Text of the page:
Frustratingly, these wholesale failures should be of no surprise to anyone with even a rudimentary understanding of genetics and molecular biology. Small changes in genes can result in enormous differences in biology and physiology; the position of genes on a chromosome, the nature of neighbouring DNA, the cellular environment in which the genes are placed and many other variables affect gene function greatly – meaning that one cannot simply transfer a gene into or recreate a specific genetic mutation in another individual, let alone a completely different species, and expect similar results. Recent research has illustrated this in some detail, revealing that, of genes known to be essential in humans, almost one quarter are not essential in mice. This is astounding, and should have serious ramifications for research involving GM animals. Quite simply, GM animals are not good models for human diseases and are not fit for purpose. Yet again, we see millions of pounds/dollars/Euro being wasted on irrelevant and futile animal models.

AE: In a petition filed on 14 November 2007 with the U.S. Food and Drug Administration, an international coalition of scientists and doctors sought to compel the agency to stem the flood of dangerous drugs reaching American consumers by mandating the use of scientifically superior non-animal testing methods when those alternatives exist (in line with EU legislation – article 7.2 of 86/609/EEC). Could you update us on this initiative?

JB: Despite the availability of numerous suitable alternatives, animal testing is still in most instances the default expectation by the FDA and drug and chemical companies. Neither the FDA nor the companies it regulates have demonstrated significant progress toward developing or adopting human-specific methods to improve drug testing accuracy and replace cruel animal testing, which has contributed not only to the very high failure rate of drugs in clinical testing, but to the approval of dangerous drugs and the occurrence of hundreds of thousands of deaths annually from adverse drug reactions.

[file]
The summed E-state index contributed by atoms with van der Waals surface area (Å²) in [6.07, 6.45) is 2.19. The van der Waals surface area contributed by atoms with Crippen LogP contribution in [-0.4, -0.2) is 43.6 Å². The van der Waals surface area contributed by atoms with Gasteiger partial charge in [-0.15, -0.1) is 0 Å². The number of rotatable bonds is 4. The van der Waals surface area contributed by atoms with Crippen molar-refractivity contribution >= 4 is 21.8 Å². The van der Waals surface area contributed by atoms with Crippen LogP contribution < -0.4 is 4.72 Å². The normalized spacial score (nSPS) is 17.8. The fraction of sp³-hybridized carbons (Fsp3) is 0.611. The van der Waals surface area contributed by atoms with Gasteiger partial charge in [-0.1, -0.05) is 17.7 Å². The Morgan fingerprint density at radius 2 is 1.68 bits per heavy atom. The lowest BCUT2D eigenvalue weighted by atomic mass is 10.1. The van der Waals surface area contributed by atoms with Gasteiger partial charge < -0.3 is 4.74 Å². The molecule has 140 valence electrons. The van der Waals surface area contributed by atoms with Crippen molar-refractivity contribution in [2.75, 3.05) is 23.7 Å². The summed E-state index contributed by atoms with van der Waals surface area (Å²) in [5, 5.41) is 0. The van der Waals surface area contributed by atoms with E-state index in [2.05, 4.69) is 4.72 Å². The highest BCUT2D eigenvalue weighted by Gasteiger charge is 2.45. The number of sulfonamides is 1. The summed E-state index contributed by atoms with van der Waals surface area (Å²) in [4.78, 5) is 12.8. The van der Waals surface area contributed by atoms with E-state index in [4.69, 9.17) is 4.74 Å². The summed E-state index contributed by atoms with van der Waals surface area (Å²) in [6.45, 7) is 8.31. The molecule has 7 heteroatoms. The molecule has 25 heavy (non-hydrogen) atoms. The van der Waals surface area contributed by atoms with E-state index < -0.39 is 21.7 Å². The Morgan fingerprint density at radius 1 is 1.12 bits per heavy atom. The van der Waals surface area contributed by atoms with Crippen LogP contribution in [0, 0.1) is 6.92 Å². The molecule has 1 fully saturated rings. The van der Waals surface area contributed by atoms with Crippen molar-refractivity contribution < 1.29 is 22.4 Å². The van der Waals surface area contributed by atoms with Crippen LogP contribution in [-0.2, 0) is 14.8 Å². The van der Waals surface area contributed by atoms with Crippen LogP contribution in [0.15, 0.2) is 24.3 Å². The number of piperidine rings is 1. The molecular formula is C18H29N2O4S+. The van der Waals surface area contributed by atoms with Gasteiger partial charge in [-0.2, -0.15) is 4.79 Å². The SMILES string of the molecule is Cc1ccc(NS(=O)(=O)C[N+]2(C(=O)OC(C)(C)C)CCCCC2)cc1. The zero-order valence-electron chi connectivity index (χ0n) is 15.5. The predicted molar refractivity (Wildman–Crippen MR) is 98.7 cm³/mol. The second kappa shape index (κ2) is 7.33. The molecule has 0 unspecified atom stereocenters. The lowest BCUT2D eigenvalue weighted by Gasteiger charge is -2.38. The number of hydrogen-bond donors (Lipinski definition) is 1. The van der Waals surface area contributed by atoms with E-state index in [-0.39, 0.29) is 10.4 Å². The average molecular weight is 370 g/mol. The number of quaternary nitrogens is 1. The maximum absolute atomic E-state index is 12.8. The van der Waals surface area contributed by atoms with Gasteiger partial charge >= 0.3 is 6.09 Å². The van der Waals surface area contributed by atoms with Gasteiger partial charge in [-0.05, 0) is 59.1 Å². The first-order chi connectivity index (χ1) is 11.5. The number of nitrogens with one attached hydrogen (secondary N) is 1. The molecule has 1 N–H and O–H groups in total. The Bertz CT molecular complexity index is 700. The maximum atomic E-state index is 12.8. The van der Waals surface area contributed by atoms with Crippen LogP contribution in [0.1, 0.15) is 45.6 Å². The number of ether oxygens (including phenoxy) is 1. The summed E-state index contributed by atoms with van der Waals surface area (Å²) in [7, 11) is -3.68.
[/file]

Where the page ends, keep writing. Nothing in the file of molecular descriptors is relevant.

Clearly, the FDA could be doing much more to replace animal tests with superior non-animal methods, which is why we have asked them to be more assertive and to show leadership in this regard. Our petition was filed over six months ago, which is the time limit for the FDA to provide an official response to it. In the past few weeks, the FDAcontacted the coalition to advise that senior FDA representatives were looking at it closely and seriously, to the point that extra time was requested in order to allow them to consider it more carefully and to respond more fully and informatively. We hope that this is a case of ‘No news is good news!’

AE: Could you tell us something of your most recent projects?